The UK’s John Lewis has seen its pension deficit increase by more than £500m (€586m) in six months, as the UK retailer’s real discount rate fell by 95 basis points into negative territory.
The company said its defined benefit (DB) deficit rose by £512m between January and June this year, despite fund assets increasing by more than £550m, to £4.7bn, over the same period.
It said a “steep reduction” in interest rates was to blame for liabilities rising to £6.2bn and noted that while it had applied a 0.7% real discount rate in January, by the end of June, the figure had fallen to -0.25%.
Deficits across the UK DB universe have been increasing steadily since May, with the latest authoritative figures estimating an overall funding level of 76.1% across nearly 6,000 schemes.
However, John Lewis was able to reduce its pension operating costs by 21.2% over the six months, largely as a result of its April switch away from enrolling employees into the underfunded DB scheme in favour of a hybrid fund.
In other news, the Department for Work and Pensions (DWP) declined to comment on press speculation that the £13.3bn (€18bn) British Steel Pension Scheme (BSPS) would not be granted a cut in indexation, as the government has attempted to decrease the pension burden ahead of a sale of Tata Steel’s UK business.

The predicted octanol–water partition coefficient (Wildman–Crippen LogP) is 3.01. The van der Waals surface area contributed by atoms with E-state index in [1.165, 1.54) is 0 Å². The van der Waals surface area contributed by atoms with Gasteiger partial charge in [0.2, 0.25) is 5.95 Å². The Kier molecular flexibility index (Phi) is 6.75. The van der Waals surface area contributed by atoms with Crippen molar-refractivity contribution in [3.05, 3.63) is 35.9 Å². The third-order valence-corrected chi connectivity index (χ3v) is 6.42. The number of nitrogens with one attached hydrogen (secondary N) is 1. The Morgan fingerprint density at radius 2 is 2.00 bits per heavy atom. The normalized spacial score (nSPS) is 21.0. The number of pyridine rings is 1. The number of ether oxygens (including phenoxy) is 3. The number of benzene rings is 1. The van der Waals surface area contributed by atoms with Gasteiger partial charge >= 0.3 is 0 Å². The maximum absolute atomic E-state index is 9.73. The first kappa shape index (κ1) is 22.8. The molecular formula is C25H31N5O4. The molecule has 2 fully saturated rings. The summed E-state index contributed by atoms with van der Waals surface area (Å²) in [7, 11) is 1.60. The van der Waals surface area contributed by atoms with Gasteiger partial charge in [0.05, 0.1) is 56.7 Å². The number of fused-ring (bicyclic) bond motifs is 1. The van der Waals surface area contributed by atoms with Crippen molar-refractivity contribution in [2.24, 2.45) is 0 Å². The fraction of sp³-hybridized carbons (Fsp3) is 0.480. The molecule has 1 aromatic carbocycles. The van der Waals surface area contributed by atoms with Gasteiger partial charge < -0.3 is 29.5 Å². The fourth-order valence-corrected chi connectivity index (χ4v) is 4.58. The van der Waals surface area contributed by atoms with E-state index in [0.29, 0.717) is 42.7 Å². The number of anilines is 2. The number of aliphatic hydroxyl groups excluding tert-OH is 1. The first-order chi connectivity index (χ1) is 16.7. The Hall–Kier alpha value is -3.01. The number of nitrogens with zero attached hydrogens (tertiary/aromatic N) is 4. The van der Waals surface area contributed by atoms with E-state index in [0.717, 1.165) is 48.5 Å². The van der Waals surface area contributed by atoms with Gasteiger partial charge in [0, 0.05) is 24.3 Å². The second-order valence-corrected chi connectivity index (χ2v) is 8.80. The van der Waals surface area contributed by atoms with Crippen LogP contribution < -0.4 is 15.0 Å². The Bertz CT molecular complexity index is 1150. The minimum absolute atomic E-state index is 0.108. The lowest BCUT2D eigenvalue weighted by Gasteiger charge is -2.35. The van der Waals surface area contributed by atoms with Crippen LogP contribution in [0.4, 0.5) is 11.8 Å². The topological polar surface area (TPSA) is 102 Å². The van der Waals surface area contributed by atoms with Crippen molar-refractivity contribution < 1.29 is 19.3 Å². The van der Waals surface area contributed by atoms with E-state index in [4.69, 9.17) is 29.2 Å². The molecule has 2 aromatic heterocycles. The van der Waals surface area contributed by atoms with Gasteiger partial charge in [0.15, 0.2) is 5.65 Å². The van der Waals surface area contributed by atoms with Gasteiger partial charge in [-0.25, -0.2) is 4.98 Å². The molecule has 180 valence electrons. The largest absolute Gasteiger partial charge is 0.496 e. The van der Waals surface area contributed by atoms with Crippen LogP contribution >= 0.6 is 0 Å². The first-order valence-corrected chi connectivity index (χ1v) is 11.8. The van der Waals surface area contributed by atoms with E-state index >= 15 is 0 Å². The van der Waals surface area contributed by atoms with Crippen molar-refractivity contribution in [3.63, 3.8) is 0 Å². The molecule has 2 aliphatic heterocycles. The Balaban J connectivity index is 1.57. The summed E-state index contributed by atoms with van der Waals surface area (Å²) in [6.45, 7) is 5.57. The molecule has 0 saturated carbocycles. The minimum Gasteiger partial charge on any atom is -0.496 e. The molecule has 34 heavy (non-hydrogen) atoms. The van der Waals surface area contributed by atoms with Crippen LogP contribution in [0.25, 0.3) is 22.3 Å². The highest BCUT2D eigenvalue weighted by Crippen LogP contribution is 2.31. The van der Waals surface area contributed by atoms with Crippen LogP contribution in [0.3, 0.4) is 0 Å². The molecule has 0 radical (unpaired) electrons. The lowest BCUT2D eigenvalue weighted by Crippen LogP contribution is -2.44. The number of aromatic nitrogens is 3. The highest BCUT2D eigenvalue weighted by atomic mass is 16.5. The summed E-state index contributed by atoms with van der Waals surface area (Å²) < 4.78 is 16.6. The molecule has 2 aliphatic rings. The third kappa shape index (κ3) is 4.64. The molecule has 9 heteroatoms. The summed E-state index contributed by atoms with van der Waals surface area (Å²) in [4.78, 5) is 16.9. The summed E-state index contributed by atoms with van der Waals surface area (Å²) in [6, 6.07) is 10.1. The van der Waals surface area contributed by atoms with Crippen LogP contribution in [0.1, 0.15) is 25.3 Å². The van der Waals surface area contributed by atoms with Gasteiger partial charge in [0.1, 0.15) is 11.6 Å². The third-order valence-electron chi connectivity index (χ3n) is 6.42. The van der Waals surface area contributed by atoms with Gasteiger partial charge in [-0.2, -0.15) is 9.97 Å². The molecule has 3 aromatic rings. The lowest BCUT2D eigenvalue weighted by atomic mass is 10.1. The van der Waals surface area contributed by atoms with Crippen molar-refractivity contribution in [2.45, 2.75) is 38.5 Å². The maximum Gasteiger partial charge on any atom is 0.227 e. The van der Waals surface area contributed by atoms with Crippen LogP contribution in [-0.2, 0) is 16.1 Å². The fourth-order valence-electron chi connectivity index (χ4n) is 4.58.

A consultation was launched earlier this year on a potential cut to pension indexation, seen by the trustee of BSPS as a way of cutting liabilities and avoiding entry into the Pension Protection Fund (PPF), where it believes members will face significant benefit cuts.
Now, according to reports, the changes have fallen out of favour since Theresa May became prime minister in July.
Allan Johnston, trustee chair at BSPS, said earlier this week the change in indexation remained the trustee board’s “preferred option”, and that he expected to have further discussions with the government until a decision is reached.
A DWP spokesperson told IPE the government was still reviewing responses to the consultation and would publish its response to it “in due course”, once it had fully considered all responses.